The Union of Soviet Socialist Republics, also known as the Soviet Union or the USSR, was a vast Eurasian country that existed from 1922 to 1991. At its peak, the USSR was by far the world's largest country, encompassing all of Northern Asia and most of Eastern Europe and stretching more than 10,900 kilometers (6,800 miles) from end to end and roughly 4,500 km (2,800 mi) top to bottom. The USSR touched 11 of the world's 24 time zones and had a land area of more than 22,402,200 km² (8,649,500 mi²), nearly matching that of the entire continent of North America. In the late 1980s, the Soviet population reached more than 288 million, making it the third-most populous nation in the world.
The USSR was an undisputed superpower during most of its existence, a communist counterpart to the democratic and capitalistic United States, with a command economy built around the concepts of collectivization and industrialization. However, social and political unrest, particularly between the country's constituent states and its central government, would eventually lead to its dissolution. From 1988 to 1991, the USSR gradually broke apart into 25 smaller territories, which coalesced into the 15 post-Soviet republics (and a few still-unrecognized territories) known today. The USSR was officially dissolved in December 1992. The largest of the resulting territories, the Russian Federation, assumed its place in the United Nations and other international organizations.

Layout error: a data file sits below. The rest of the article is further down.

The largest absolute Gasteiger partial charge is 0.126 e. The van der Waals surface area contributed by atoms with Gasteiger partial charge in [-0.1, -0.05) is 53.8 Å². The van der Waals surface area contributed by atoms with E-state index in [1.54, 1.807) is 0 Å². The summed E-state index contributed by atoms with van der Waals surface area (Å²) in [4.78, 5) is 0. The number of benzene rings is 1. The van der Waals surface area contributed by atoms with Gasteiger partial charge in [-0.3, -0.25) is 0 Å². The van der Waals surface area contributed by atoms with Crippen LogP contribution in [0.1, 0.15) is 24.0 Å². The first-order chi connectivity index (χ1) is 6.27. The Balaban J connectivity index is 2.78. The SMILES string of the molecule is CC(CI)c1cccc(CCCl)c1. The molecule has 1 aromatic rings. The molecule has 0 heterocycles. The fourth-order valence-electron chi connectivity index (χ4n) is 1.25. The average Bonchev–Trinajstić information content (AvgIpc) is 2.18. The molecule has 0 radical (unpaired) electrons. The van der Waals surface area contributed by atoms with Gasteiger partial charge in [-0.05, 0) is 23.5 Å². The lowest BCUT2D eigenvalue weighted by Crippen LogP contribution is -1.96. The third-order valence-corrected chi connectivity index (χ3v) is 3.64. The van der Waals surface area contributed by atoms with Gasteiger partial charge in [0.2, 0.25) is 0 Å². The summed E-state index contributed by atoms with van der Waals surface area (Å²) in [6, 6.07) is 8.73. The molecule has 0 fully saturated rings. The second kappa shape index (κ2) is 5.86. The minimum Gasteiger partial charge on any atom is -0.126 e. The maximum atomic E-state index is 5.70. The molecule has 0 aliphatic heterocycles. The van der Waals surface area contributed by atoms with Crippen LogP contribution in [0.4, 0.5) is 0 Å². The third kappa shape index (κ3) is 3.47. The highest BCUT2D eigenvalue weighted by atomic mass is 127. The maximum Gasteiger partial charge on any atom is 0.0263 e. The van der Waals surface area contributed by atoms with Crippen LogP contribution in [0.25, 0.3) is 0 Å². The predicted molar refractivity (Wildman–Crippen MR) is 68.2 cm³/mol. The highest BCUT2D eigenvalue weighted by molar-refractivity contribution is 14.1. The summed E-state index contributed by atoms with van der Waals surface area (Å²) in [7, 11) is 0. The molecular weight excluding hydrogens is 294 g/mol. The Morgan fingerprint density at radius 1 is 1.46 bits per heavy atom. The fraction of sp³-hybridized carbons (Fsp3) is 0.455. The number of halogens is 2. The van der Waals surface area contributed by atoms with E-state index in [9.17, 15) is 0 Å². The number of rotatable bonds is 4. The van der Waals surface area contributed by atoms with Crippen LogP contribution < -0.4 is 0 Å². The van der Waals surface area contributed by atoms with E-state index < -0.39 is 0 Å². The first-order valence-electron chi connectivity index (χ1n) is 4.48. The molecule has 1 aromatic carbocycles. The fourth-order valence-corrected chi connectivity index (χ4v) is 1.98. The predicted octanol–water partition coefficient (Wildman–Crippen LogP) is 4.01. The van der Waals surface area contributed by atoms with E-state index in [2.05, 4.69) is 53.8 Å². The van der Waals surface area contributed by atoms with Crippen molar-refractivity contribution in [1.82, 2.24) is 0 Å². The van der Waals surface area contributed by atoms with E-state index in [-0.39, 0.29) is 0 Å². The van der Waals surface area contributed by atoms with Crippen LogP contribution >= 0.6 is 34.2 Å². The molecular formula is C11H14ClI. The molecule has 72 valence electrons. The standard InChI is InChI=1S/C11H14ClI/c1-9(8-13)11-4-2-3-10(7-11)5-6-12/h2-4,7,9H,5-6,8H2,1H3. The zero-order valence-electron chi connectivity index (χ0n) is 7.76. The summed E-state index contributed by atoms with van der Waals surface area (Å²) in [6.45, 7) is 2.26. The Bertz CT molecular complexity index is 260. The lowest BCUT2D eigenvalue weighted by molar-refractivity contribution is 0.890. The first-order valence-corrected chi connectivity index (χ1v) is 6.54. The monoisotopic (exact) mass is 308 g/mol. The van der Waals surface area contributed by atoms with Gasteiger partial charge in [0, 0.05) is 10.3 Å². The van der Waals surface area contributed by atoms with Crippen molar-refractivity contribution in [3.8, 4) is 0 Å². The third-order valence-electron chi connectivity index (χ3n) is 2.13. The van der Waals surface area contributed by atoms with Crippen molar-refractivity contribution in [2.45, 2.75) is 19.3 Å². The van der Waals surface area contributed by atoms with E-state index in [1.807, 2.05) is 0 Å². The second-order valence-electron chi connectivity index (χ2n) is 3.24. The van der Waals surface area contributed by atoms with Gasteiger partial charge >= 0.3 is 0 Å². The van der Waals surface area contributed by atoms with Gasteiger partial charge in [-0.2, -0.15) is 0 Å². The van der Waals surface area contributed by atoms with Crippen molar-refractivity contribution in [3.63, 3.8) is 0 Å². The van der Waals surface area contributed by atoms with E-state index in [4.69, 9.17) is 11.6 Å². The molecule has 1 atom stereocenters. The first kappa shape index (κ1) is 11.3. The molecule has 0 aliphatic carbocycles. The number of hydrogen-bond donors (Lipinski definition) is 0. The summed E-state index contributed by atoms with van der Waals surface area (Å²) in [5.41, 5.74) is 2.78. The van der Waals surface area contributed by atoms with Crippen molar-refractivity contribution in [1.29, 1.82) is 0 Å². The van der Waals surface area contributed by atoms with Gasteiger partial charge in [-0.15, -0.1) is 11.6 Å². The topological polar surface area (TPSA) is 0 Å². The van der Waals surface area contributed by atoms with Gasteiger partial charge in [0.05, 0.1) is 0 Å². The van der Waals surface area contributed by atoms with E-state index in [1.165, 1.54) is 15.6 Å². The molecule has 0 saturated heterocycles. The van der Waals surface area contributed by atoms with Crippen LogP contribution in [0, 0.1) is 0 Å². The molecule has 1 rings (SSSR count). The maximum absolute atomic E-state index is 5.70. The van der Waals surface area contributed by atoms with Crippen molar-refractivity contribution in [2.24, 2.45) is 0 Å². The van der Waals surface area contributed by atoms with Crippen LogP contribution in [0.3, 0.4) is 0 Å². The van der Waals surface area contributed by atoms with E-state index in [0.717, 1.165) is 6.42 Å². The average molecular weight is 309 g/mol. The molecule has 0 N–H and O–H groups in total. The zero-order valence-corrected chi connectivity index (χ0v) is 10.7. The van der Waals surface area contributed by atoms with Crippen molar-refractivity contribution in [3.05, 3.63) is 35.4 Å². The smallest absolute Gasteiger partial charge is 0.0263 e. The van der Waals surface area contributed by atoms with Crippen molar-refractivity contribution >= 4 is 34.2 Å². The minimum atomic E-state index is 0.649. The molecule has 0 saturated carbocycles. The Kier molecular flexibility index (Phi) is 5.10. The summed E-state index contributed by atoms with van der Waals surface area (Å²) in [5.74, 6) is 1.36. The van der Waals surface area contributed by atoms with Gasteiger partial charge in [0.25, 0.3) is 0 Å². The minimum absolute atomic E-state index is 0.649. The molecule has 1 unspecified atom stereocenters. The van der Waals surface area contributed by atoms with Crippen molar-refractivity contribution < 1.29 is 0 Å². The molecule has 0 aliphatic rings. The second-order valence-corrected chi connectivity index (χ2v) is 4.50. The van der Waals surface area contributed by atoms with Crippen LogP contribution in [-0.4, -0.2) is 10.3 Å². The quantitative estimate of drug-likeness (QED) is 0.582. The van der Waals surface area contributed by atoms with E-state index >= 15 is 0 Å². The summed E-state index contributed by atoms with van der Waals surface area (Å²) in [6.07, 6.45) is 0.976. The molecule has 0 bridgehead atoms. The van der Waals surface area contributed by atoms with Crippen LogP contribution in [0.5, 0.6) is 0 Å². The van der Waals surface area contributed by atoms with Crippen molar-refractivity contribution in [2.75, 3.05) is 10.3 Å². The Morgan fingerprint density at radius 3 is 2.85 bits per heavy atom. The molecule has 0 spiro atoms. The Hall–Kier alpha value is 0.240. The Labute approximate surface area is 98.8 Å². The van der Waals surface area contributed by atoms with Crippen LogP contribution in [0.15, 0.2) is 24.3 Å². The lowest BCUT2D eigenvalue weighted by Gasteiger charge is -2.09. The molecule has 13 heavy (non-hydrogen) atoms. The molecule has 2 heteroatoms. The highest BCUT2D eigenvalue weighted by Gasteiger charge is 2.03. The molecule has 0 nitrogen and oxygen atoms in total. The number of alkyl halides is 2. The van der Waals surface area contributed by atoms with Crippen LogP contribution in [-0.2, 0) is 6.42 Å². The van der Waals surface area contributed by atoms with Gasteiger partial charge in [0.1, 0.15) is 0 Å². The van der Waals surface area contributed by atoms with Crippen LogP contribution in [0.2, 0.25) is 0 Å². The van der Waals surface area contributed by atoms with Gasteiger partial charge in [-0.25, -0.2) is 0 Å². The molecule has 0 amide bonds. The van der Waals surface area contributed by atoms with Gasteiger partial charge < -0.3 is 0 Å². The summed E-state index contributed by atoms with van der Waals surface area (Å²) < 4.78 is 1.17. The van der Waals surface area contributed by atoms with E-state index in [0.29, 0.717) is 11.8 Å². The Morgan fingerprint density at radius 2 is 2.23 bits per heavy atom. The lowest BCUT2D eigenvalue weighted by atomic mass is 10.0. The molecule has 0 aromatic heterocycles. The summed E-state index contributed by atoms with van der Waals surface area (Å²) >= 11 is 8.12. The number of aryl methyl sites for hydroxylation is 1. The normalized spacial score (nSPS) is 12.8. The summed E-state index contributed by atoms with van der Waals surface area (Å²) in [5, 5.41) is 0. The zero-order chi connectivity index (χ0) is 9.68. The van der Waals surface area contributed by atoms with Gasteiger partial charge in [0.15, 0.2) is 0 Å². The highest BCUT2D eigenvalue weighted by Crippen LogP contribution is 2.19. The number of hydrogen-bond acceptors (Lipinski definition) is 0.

While the current roster of 15 former Soviet republics has held steady for more than three decades, Russia has shown a marked interest in regaining the USSR's former territory. In February 2022, Russian forces invaded Ukraine in a move that was immediately condemned by nearly every other nation in the world (with China and Belarus being notable exceptions). Nor was this the first event of its kind. At various times from 1994 to 2009, Russia deployed troops to its own region of Chechnya to keep the territory from seceding; and in 2014, Russia invaded and annexed Ukraine's Crimean peninsula.
The USSR was one of the many countries involved in World War II, though it played a complicated role in the conflict. In 1939, the country signed a non-aggression pact with Nazi Germany and participated in Germany's takeover of Poland. However, German leader Adolf Hitler turned on the Soviets and invaded in June of 1941, violating the non-aggression pact. This led to the Soviets switching sides and joining the Allied forces. Despite suffering arguably the most casualties of any nation in WWII, Russia stayed in the fight and the Allies eventually defeated Germany, Japan, and the other Axis powers.
With WWII over, the USSR founded the Eastern Bloc and launched what came to be known as the Cold War, an undeclared arms race against capitalist nations, NATO, and especially the United States. The stockpiling of nuclear weapons per country was a particular point of emphasis.
Fifteen countries existing today were once part of the former USSR: Armenia, Georgia, Lithuania, Turkmenistan, Azerbaijan, Kazakhstan, Moldova, Belarus, Ukraine, Kyrgyzstan, Russia, Estonia, Latvia, Tajikistan, and Uzbekistan.